North York Moors 100

An LDWA Hundred. Whatever the route, it’s 100 miles and each one needs ticking off. There will be hills, so they will need climbing. There are 16 checkpoints so thought needs to be given to diet and timing. And thought needs to be given to gear. I spent a long time packing my S-Lab 12 pack, so that it balanced right and everything I needed was to hand. Maps had been prepared, GPS files loaded and I knew how to use all my devices to do the task needed.
All I had to do now… was do it.
I bade Helen farewell and the mass of 500 or so runners and walkers set off at 10am from Malton School. I like my own space so I try to keep as far up the field as I can. OK, the gazelles soon disappear but it’s not long before we average runners start to form clusters and I fall in to a space between two of these. This is ideal for me. The route is good and quick – lots of lengthy stretches without stiles or major hindrances – and it’s not long before the drinks stop at Checkpoint 1 is upon us.

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Tenerife, Vilaflor to Parador

My walk on this day, near enough a walk I did three years previously, took me from Vilaflor along the GR131 to the summit of Mt Guajara, on the rim of the caldera – a climb of 4800 ft over 10 miles. The route then drops down to the crater floor and the Parador hotel which is also the bus terminus. The time constraint of having to catch the 4pm bus back down puts a real imperative into the walk.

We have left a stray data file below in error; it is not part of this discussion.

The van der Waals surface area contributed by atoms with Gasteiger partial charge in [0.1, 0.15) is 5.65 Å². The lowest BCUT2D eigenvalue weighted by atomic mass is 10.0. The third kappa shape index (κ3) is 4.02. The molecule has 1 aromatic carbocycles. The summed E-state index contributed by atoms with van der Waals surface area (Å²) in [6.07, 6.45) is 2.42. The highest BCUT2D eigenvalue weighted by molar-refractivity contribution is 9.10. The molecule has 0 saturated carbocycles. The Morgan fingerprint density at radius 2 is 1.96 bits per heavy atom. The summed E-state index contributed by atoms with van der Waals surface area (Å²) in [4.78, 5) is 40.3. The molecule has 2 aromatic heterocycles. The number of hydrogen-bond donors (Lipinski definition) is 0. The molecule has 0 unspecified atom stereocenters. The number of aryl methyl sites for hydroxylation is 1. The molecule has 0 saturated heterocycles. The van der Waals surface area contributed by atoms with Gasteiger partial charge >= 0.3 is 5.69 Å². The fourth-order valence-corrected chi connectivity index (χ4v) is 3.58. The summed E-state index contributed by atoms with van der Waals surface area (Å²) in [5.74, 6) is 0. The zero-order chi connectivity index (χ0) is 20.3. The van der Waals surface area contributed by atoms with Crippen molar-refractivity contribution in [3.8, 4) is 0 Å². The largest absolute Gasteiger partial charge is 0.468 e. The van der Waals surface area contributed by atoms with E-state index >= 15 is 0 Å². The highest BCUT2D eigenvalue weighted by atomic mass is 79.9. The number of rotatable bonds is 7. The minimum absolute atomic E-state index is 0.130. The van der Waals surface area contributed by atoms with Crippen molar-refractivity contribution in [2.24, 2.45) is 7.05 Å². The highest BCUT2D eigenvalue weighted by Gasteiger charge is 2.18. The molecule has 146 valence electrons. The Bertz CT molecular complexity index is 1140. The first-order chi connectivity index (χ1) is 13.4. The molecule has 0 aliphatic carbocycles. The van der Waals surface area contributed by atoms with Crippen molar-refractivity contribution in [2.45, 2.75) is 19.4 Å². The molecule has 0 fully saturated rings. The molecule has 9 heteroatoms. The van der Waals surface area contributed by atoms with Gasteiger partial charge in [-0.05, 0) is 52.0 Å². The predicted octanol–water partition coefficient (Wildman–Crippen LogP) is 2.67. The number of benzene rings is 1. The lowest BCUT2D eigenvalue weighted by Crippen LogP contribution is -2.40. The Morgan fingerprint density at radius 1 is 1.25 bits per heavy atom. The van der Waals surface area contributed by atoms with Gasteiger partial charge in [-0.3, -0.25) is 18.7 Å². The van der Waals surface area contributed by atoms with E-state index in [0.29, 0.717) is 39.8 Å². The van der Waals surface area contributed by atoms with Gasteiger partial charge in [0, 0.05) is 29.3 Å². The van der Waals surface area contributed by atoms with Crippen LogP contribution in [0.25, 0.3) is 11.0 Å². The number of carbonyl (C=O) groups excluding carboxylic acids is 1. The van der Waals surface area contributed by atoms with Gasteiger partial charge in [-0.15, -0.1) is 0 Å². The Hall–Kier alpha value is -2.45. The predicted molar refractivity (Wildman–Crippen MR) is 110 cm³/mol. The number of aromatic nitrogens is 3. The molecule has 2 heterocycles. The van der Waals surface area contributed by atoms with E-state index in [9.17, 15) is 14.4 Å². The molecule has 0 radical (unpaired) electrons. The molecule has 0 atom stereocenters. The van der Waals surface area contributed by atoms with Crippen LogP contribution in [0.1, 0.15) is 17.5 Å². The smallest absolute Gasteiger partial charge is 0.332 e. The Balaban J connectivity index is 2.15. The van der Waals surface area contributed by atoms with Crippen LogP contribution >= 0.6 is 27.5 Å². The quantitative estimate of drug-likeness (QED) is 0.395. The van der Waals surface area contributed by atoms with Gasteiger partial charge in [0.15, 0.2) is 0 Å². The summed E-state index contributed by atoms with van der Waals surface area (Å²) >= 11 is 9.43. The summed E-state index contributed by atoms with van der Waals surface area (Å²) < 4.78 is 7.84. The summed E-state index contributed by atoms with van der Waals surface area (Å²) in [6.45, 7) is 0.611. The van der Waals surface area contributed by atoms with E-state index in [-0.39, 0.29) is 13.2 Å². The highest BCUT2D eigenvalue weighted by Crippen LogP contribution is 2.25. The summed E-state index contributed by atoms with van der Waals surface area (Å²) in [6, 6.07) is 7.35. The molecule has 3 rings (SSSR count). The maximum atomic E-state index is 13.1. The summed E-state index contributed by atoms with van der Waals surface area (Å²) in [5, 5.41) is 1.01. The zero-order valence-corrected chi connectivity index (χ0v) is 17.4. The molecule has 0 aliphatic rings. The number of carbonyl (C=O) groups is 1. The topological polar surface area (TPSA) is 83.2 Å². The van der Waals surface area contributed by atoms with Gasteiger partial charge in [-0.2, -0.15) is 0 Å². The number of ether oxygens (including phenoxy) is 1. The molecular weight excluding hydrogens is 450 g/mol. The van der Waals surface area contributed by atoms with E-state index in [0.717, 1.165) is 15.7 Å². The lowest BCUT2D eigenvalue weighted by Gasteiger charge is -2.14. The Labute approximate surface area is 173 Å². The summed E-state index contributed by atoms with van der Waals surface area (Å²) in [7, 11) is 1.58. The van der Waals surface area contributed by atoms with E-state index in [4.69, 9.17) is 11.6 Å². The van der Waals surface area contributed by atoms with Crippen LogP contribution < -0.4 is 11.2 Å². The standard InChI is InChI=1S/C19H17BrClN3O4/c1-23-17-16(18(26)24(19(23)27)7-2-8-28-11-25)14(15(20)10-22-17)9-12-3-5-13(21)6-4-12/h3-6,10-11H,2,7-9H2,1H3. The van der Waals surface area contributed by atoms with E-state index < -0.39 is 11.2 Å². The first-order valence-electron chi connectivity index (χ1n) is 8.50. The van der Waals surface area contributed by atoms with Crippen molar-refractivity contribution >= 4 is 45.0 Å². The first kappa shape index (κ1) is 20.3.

As usual I walked up the hill from Golf del Sur to Las Chafiras to catch the 111 bus which runs along the motorway, stopping only at bus stops constructed in laybys between sliproads at motorway junctions – a very clever idea. The motorway was very busy at 7.30 am, people returning to work after the Easter weekend, but I still made Los Christianos in time for a coffee at a cafe opposite the bus stands.
Titsa bus 342 leaves the Guagua Estacion at Costa Adeje at 9.15am and arrives in Los Christianos around 10 minutes later. There are the usual mix of passengers – mountain bikers (with their steeds placed in the hold), hikers, day trippers as well as locals of Arona and Vilaflor. Bono cards are not valid on this service and the fare to Vilaflor was just over €3.

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Tenerife, Anaga Walk, Good Friday procession